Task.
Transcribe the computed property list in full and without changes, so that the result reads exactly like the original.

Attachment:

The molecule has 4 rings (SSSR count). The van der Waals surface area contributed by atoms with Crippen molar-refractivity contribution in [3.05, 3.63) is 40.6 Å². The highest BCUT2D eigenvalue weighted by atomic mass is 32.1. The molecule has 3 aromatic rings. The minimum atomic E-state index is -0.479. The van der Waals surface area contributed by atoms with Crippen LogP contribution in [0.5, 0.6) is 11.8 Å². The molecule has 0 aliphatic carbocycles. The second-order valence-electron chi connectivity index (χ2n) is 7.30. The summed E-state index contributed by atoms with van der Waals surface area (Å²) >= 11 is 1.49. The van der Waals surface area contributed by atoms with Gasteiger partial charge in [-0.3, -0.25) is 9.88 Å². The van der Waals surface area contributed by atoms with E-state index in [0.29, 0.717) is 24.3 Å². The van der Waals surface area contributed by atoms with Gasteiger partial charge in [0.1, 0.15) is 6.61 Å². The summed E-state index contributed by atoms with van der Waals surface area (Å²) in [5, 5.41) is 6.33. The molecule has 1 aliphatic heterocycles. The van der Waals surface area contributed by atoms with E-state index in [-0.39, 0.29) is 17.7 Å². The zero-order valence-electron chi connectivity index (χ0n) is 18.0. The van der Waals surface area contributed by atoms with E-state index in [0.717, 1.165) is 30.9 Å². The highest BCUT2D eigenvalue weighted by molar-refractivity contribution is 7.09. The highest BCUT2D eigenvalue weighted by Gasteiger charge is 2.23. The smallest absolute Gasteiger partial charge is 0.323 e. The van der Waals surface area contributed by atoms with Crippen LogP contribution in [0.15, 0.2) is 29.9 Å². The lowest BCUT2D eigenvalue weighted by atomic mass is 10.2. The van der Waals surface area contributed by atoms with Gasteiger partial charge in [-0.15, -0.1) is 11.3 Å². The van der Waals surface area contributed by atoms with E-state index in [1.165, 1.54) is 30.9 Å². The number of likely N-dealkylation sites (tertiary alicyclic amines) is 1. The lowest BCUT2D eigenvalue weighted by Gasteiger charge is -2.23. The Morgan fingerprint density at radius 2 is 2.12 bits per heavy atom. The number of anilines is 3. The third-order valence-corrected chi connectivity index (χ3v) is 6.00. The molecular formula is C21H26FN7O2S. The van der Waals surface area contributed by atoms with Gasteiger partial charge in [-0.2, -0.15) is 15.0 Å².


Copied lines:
The molecule has 4 rings (SSSR count). The van der Waals surface area contributed by atoms with Crippen molar-refractivity contribution in [3.05, 3.63) is 40.6 Å². The highest BCUT2D eigenvalue weighted by atomic mass is 32.1. The molecule has 3 aromatic rings. The minimum atomic E-state index is -0.479. The van der Waals surface area contributed by atoms with Crippen LogP contribution in [0.5, 0.6) is 11.8 Å². The molecule has 0 aliphatic carbocycles. The second-order valence-electron chi connectivity index (χ2n) is 7.30. The summed E-state index contributed by atoms with van der Waals surface area (Å²) >= 11 is 1.49. The van der Waals surface area contributed by atoms with Gasteiger partial charge in [-0.3, -0.25) is 9.88 Å². The van der Waals surface area contributed by atoms with E-state index in [0.29, 0.717) is 24.3 Å². The van der Waals surface area contributed by atoms with Gasteiger partial charge in [0.1, 0.15) is 6.61 Å². The summed E-state index contributed by atoms with van der Waals surface area (Å²) in [5, 5.41) is 6.33. The molecule has 1 aliphatic heterocycles. The van der Waals surface area contributed by atoms with E-state index in [-0.39, 0.29) is 17.7 Å². The zero-order valence-electron chi connectivity index (χ0n) is 18.0. The van der Waals surface area contributed by atoms with E-state index in [0.717, 1.165) is 30.9 Å². The highest BCUT2D eigenvalue weighted by molar-refractivity contribution is 7.09. The highest BCUT2D eigenvalue weighted by Gasteiger charge is 2.23. The smallest absolute Gasteiger partial charge is 0.323 e. The van der Waals surface area contributed by atoms with Crippen LogP contribution in [0.15, 0.2) is 29.9 Å². The lowest BCUT2D eigenvalue weighted by atomic mass is 10.2. The van der Waals surface area contributed by atoms with Gasteiger partial charge in [-0.15, -0.1) is 11.3 Å². The van der Waals surface area contributed by atoms with E-state index in [1.165, 1.54) is 30.9 Å². The number of likely N-dealkylation sites (tertiary alicyclic amines) is 1. The lowest BCUT2D eigenvalue weighted by Gasteiger charge is -2.23. The Morgan fingerprint density at radius 2 is 2.12 bits per heavy atom. The number of anilines is 3. The third-order valence-corrected chi connectivity index (χ3v) is 6.00. The molecular formula is C21H26FN7O2S. The van der Waals surface area contributed by atoms with Gasteiger partial charge in [-0.2, -0.15) is 15.0 Å².